Hingson spoke of the partnership between Everett Transit and Community Transit to streamline and reduce duplication of service on the SR 99 corridor. The increased service will provide traffic relief for everyone, including freight truck drivers, Hingson said. He also acknowledged engineering consultants, Perteet and IBI Group, among others, for their continual collaboration with the agencies during the design of Swift.
Eleanor was proud to say that Swift, to be Washington’s first BRT line, took only 4 years to get from concept to reality. Swift will begin service on November 30, 2009. She noted that the brand design (name, logo, etc.) was done in-house by Community Transit’s marketing department. She also announced that the project is coming in under budget at $29.5 million, down from the estimated $32 million, thanks to lower construction costs. The Everett terminal is located just south of the current bus loop, next to the pedestrian bridge to the east parking lot across the tracks, on city property that was designated for parking.
It’s the perfect occasion for a transit adventure to Vancouver, B.C. The brand new Canada Line opens today at 1 pm for free rides until 9 pm. If you’re feeling adventurous and have the time, it is possible to travel from Seattle to Vancouver on public transit by making a series of transfers and some walking or cycling across the border. The journey costs $12 and takes at least 7.5 hours. Back in March, wanting to do a transit field trip up north, I decided to try the schedule on Evan Siroky’s Regional Transit Transfers page. The following (after the jump) is an account of my experience with lots of pictures!
I rode Link to Othello yesterday for a quick look at people riding to and from Seafair. My train was well used with lots of people and bikes. Then I went to Alki for some fish-and-chips. I had to go back downtown and catch a bus. It made me wish there were better east-west connections.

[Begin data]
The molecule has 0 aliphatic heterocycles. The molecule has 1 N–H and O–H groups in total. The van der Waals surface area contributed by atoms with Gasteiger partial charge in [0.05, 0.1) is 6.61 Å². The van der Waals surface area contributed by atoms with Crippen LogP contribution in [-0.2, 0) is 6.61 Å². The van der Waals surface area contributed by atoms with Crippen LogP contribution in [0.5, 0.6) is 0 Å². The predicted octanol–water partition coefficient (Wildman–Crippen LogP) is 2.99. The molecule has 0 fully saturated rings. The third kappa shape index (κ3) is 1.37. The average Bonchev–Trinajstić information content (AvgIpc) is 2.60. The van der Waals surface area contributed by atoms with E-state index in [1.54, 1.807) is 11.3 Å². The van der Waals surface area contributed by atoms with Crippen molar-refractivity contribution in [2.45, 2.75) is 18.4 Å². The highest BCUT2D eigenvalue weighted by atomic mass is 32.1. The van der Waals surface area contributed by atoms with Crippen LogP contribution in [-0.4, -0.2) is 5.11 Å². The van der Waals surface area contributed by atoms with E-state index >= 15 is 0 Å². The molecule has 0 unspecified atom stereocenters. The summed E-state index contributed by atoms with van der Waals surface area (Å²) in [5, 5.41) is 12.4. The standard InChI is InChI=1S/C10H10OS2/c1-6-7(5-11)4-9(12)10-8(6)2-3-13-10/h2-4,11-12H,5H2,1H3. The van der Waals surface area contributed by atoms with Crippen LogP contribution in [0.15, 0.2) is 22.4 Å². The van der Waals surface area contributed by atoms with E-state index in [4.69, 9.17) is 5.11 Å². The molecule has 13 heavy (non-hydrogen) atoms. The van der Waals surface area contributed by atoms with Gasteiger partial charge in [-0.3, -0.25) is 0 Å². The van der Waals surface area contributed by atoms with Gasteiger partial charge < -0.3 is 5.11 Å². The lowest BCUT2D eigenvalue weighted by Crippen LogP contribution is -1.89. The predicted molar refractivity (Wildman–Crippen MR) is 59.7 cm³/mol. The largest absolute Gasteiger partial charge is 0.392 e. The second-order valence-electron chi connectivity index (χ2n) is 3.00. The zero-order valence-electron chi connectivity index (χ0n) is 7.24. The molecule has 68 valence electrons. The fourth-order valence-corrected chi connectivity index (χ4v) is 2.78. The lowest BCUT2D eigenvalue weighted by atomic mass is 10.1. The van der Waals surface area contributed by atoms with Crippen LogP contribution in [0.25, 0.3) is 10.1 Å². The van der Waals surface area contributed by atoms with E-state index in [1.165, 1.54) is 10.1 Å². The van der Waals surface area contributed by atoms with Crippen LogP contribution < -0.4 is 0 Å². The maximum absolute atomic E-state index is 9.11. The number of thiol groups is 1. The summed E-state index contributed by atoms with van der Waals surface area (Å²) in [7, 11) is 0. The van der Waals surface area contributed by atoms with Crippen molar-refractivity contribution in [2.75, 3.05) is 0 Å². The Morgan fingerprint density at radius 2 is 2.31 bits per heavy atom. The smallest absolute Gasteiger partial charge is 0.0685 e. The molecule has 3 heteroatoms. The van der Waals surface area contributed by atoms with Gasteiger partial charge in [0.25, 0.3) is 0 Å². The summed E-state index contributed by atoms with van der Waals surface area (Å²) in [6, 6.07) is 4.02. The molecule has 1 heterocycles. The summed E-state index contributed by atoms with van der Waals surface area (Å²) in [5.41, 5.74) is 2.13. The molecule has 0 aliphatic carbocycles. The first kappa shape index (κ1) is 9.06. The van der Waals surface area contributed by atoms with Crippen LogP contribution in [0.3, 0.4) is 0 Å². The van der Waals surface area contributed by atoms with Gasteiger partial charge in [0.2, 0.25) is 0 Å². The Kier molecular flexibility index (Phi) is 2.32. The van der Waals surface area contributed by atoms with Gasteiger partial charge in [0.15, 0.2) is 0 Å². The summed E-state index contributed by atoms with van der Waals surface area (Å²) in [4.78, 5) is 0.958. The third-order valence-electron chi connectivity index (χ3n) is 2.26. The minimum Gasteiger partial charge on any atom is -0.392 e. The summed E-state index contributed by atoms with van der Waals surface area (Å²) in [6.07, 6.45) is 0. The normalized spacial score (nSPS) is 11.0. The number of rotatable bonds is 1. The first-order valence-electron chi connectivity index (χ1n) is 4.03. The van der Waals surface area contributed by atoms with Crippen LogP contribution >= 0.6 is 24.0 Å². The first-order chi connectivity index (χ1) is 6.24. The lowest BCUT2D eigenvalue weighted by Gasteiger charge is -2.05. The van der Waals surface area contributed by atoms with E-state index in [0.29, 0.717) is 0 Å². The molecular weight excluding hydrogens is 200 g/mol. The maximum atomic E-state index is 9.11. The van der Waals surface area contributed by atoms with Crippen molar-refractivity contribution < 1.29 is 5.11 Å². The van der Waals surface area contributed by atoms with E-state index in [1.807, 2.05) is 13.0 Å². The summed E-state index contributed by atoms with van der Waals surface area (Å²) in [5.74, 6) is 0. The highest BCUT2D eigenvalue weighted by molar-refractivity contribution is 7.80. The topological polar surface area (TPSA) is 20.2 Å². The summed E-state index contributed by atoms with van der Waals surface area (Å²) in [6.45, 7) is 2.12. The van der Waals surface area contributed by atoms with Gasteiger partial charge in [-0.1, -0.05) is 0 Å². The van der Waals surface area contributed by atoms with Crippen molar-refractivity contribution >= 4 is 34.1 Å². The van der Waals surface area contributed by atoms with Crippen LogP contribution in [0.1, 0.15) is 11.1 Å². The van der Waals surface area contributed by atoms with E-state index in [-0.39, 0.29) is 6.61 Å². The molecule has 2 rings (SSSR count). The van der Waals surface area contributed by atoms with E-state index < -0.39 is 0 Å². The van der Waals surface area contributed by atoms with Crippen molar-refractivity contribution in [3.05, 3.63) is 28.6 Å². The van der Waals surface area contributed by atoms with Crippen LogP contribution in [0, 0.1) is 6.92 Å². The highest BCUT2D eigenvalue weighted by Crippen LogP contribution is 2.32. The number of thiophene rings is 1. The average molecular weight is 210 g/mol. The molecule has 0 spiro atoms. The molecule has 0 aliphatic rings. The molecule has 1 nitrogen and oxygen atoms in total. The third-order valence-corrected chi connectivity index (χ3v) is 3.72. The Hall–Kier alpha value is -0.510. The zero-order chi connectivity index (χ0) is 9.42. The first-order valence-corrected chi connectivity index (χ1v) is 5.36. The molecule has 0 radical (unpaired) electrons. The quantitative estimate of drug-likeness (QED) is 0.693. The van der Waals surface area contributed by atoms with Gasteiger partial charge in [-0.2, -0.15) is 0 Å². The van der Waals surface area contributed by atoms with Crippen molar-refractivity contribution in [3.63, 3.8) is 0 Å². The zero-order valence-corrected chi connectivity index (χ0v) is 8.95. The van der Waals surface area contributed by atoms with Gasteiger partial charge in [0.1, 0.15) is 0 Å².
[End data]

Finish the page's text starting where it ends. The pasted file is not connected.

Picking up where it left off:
In a totally unrelated note, South Seattle hip-hop duo Blue Scholars, the same guys who brought us our official theme song “Joe Metro”, have a short video featuring Link light rail. The video has their DJ Sabzi riding Link on opening weekend (sorry, I’m having trouble embedding it). At the end of the video he announces a new partnership with Duck Down Records and Caffe Vita for their upcoming projects. I hope to see another video or song featuring Seattle’s newest form of transit in the future.
The Seattle Streetcar official website welcomed the arrival of Link light rail and the ORCA smartcard. It announced that ORCA card readers will be installed on streetcar station platforms next year.
While ORCA e-purse users have to wait until next year to pay with their card, ORCA passholders can show their card as proof of payment. Funnily enough, an ORCA card looks the exact same whether it carries a monthly PugetPass or an e-purse… So draw your own conclusions.
Hopefully we can get ORCA readers installed into the streetcars themselves some day. Now that the South Lake Union Streetcar connects with Link, has anyone noticed an uptick in ridership?